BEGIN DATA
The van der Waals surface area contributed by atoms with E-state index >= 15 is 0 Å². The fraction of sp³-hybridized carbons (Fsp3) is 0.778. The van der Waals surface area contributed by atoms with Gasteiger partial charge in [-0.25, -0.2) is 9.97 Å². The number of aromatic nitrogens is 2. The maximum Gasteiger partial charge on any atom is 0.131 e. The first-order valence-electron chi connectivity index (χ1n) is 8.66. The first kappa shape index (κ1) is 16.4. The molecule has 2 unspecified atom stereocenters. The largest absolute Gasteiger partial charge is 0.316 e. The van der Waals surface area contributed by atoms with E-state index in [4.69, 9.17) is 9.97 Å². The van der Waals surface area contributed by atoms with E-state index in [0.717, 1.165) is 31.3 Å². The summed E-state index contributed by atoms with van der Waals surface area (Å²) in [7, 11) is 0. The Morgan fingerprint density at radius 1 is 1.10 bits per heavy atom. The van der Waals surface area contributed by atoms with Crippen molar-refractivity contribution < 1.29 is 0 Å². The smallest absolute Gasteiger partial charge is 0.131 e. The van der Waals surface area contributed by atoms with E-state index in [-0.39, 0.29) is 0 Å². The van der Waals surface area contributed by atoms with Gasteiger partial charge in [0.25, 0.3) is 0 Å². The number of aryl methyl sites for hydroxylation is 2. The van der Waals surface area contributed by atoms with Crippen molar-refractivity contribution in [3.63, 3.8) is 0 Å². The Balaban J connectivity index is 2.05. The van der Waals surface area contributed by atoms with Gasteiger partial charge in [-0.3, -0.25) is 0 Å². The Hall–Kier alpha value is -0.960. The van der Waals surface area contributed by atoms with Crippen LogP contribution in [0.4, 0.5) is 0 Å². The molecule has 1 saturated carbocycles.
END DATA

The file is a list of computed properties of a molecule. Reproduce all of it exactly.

The van der Waals surface area contributed by atoms with E-state index >= 15 is 0 Å². The fraction of sp³-hybridized carbons (Fsp3) is 0.778. The van der Waals surface area contributed by atoms with Gasteiger partial charge in [-0.25, -0.2) is 9.97 Å². The number of aromatic nitrogens is 2. The maximum Gasteiger partial charge on any atom is 0.131 e. The first-order valence-electron chi connectivity index (χ1n) is 8.66. The first kappa shape index (κ1) is 16.4. The molecule has 2 unspecified atom stereocenters. The largest absolute Gasteiger partial charge is 0.316 e. The van der Waals surface area contributed by atoms with E-state index in [4.69, 9.17) is 9.97 Å². The van der Waals surface area contributed by atoms with E-state index in [0.717, 1.165) is 31.3 Å². The summed E-state index contributed by atoms with van der Waals surface area (Å²) in [7, 11) is 0. The Morgan fingerprint density at radius 1 is 1.10 bits per heavy atom. The van der Waals surface area contributed by atoms with Crippen molar-refractivity contribution < 1.29 is 0 Å². The smallest absolute Gasteiger partial charge is 0.131 e. The van der Waals surface area contributed by atoms with E-state index in [-0.39, 0.29) is 0 Å². The van der Waals surface area contributed by atoms with Gasteiger partial charge in [0.25, 0.3) is 0 Å². The number of aryl methyl sites for hydroxylation is 2. The van der Waals surface area contributed by atoms with Crippen molar-refractivity contribution in [3.63, 3.8) is 0 Å². The Balaban J connectivity index is 2.05. The van der Waals surface area contributed by atoms with Gasteiger partial charge in [-0.3, -0.25) is 0 Å². The Hall–Kier alpha value is -0.960. The van der Waals surface area contributed by atoms with Crippen LogP contribution in [0.4, 0.5) is 0 Å². The molecule has 1 saturated carbocycles.